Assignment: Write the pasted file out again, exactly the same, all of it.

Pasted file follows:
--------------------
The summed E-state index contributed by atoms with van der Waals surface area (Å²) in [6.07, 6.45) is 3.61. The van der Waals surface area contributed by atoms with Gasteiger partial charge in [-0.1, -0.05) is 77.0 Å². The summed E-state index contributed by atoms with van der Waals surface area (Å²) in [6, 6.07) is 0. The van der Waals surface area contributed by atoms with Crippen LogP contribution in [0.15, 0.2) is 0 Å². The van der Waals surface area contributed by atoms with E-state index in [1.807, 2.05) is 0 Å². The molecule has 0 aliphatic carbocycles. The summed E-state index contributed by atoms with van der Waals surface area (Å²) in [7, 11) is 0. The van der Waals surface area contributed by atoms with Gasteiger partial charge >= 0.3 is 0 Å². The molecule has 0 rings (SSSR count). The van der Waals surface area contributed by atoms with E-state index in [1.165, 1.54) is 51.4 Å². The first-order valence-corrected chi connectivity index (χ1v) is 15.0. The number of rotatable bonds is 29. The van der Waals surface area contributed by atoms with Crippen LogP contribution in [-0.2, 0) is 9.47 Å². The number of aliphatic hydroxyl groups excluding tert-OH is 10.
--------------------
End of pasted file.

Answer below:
The summed E-state index contributed by atoms with van der Waals surface area (Å²) in [6.07, 6.45) is 3.61. The van der Waals surface area contributed by atoms with Gasteiger partial charge in [-0.1, -0.05) is 77.0 Å². The summed E-state index contributed by atoms with van der Waals surface area (Å²) in [6, 6.07) is 0. The van der Waals surface area contributed by atoms with Crippen LogP contribution in [0.15, 0.2) is 0 Å². The van der Waals surface area contributed by atoms with E-state index in [1.807, 2.05) is 0 Å². The molecule has 0 aliphatic carbocycles. The summed E-state index contributed by atoms with van der Waals surface area (Å²) in [7, 11) is 0. The van der Waals surface area contributed by atoms with Gasteiger partial charge >= 0.3 is 0 Å². The molecule has 0 rings (SSSR count). The van der Waals surface area contributed by atoms with E-state index in [1.165, 1.54) is 51.4 Å². The first-order valence-corrected chi connectivity index (χ1v) is 15.0. The number of rotatable bonds is 29. The van der Waals surface area contributed by atoms with Crippen LogP contribution in [-0.2, 0) is 9.47 Å². The number of aliphatic hydroxyl groups excluding tert-OH is 10.